3:AM: You trained as a painter, I believe, how did poetry begin to become a significant part of your creative output?

Anna Auziņa: Yes I have studied painting for 13 years and haven’t studied poetry at all, except in secondary school, but I had strong writing background at home so I had got sense of language as a gift. While I was studying art and painting, writing was just an additional thing in my life. Though, as I have realized now, in fact it was the main thing what I was always really interested in. Now I think I came to a serious attitude towards poetry by a side path, getting a great colourful experience in this way.

3:AM: Has your training an artist informed your poetry, do you think?

Anna Auziņa: Sure, it’s my undivided identity. And if you train one thing it can help to understand the principles of another. Since I was twelve I had to work very hard at art school with its traditional approach, we were drawing and painting from nature for long hours, studying composition from art books – while in literature I just loved to read and I could simply write with good results. Here the work came later, but in the beginning I think I trained poetry through the visual arts.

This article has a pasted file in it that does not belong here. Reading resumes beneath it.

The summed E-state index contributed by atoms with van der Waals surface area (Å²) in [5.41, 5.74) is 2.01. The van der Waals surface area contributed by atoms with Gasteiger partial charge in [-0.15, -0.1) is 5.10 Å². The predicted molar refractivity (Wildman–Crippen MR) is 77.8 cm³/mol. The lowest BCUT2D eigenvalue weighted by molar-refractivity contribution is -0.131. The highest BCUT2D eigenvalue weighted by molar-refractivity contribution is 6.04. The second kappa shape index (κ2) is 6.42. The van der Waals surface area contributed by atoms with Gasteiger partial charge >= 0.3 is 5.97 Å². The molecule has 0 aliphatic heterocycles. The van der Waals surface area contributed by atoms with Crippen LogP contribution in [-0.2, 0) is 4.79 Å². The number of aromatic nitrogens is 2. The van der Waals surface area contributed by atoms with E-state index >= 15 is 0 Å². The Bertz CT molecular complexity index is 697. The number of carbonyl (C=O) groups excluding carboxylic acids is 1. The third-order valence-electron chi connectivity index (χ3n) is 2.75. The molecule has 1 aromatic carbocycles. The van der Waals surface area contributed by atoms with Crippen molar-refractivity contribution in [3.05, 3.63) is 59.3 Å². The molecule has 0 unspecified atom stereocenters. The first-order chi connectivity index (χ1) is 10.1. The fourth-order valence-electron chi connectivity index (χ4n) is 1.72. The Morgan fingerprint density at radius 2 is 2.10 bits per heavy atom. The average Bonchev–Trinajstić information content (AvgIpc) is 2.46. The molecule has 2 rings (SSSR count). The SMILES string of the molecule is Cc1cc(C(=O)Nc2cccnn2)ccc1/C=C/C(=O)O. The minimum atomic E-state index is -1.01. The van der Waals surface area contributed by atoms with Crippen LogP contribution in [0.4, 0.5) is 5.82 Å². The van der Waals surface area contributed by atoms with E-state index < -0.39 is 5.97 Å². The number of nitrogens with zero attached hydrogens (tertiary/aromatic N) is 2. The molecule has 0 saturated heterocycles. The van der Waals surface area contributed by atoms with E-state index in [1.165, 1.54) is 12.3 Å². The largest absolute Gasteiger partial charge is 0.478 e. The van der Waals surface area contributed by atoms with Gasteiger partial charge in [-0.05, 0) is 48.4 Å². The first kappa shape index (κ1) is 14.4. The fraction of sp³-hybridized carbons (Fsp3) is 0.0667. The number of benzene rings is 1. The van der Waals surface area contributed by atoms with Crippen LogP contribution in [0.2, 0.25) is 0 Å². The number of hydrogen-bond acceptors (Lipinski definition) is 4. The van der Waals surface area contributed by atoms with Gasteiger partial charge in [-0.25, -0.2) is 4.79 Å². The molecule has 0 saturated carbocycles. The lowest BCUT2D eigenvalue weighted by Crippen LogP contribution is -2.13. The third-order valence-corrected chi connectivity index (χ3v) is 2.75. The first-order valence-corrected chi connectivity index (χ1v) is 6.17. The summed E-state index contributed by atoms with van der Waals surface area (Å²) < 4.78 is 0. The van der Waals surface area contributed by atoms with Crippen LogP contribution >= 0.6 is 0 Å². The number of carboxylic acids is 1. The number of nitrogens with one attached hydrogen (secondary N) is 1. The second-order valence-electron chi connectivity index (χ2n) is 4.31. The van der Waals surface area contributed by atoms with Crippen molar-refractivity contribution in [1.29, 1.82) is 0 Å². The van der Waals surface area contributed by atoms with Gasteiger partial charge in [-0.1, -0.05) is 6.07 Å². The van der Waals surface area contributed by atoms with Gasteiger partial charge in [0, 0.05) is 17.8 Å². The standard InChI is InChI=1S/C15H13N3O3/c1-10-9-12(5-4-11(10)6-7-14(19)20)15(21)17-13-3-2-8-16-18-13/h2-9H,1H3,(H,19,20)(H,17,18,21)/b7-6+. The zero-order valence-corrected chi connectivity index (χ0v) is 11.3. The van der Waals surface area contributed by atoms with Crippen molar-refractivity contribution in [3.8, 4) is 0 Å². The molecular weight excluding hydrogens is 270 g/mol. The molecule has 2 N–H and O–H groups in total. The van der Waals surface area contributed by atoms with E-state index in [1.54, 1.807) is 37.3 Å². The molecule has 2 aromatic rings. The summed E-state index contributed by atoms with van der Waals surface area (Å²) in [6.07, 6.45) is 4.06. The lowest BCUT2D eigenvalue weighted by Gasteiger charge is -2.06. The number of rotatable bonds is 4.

Visual art is inside my poetry as an experience or an image. For example, I have a couple of poems where Vitebsk and works of Marc Chagall are directly or implicitly mentioned. There is woman from ancient Mycenia as well and other images from art history.

3:AM: Have you utilised linguistic means in your visual art?

Anna Auziņa: Just in the titles of my painting. If the poet has to give a name for picture it can be poetic.

As I’m not painting now during the last few years I try to use linguistic means at other kinds of writing. I started to write criticisn and essays though I never thought I would, and for the future I’m thinking about fiction, too.

3:AM: How has your work changed in the six years since your debut book Isolated Gardens in 1995?